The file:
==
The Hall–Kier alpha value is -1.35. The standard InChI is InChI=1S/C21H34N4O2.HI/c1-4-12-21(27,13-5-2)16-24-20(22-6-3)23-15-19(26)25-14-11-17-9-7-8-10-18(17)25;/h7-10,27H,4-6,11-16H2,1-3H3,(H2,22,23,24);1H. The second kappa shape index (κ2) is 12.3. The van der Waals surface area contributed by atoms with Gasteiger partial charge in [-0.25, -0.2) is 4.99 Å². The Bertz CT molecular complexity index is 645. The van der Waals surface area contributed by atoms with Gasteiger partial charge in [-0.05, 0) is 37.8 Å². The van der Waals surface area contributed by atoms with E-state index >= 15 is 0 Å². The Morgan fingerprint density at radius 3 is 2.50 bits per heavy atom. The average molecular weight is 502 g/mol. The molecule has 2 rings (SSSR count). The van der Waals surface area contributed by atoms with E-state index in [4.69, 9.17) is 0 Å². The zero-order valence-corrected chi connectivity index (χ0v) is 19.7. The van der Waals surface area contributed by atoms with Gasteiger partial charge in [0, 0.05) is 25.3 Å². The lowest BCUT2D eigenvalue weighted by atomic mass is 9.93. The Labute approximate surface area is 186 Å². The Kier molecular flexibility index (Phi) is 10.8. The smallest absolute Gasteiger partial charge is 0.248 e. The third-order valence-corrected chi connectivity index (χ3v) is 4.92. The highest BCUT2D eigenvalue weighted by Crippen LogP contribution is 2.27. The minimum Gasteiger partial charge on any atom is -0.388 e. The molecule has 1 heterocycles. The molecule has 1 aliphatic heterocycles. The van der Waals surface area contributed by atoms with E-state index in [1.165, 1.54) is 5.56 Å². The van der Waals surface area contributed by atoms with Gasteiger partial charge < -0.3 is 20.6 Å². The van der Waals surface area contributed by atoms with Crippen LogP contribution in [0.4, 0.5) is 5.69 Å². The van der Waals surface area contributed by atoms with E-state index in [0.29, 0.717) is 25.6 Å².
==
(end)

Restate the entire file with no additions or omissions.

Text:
The Hall–Kier alpha value is -1.35. The standard InChI is InChI=1S/C21H34N4O2.HI/c1-4-12-21(27,13-5-2)16-24-20(22-6-3)23-15-19(26)25-14-11-17-9-7-8-10-18(17)25;/h7-10,27H,4-6,11-16H2,1-3H3,(H2,22,23,24);1H. The second kappa shape index (κ2) is 12.3. The van der Waals surface area contributed by atoms with Gasteiger partial charge in [-0.25, -0.2) is 4.99 Å². The Bertz CT molecular complexity index is 645. The van der Waals surface area contributed by atoms with Gasteiger partial charge in [-0.05, 0) is 37.8 Å². The van der Waals surface area contributed by atoms with E-state index >= 15 is 0 Å². The Morgan fingerprint density at radius 3 is 2.50 bits per heavy atom. The average molecular weight is 502 g/mol. The molecule has 2 rings (SSSR count). The van der Waals surface area contributed by atoms with E-state index in [4.69, 9.17) is 0 Å². The zero-order valence-corrected chi connectivity index (χ0v) is 19.7. The van der Waals surface area contributed by atoms with Gasteiger partial charge in [0, 0.05) is 25.3 Å². The lowest BCUT2D eigenvalue weighted by atomic mass is 9.93. The Labute approximate surface area is 186 Å². The Kier molecular flexibility index (Phi) is 10.8. The smallest absolute Gasteiger partial charge is 0.248 e. The third-order valence-corrected chi connectivity index (χ3v) is 4.92. The highest BCUT2D eigenvalue weighted by Crippen LogP contribution is 2.27. The minimum Gasteiger partial charge on any atom is -0.388 e. The molecule has 1 heterocycles. The molecule has 1 aliphatic heterocycles. The van der Waals surface area contributed by atoms with E-state index in [1.165, 1.54) is 5.56 Å². The van der Waals surface area contributed by atoms with Gasteiger partial charge < -0.3 is 20.6 Å². The van der Waals surface area contributed by atoms with Crippen LogP contribution in [0.4, 0.5) is 5.69 Å². The van der Waals surface area contributed by atoms with E-state index in [0.29, 0.717) is 25.6 Å².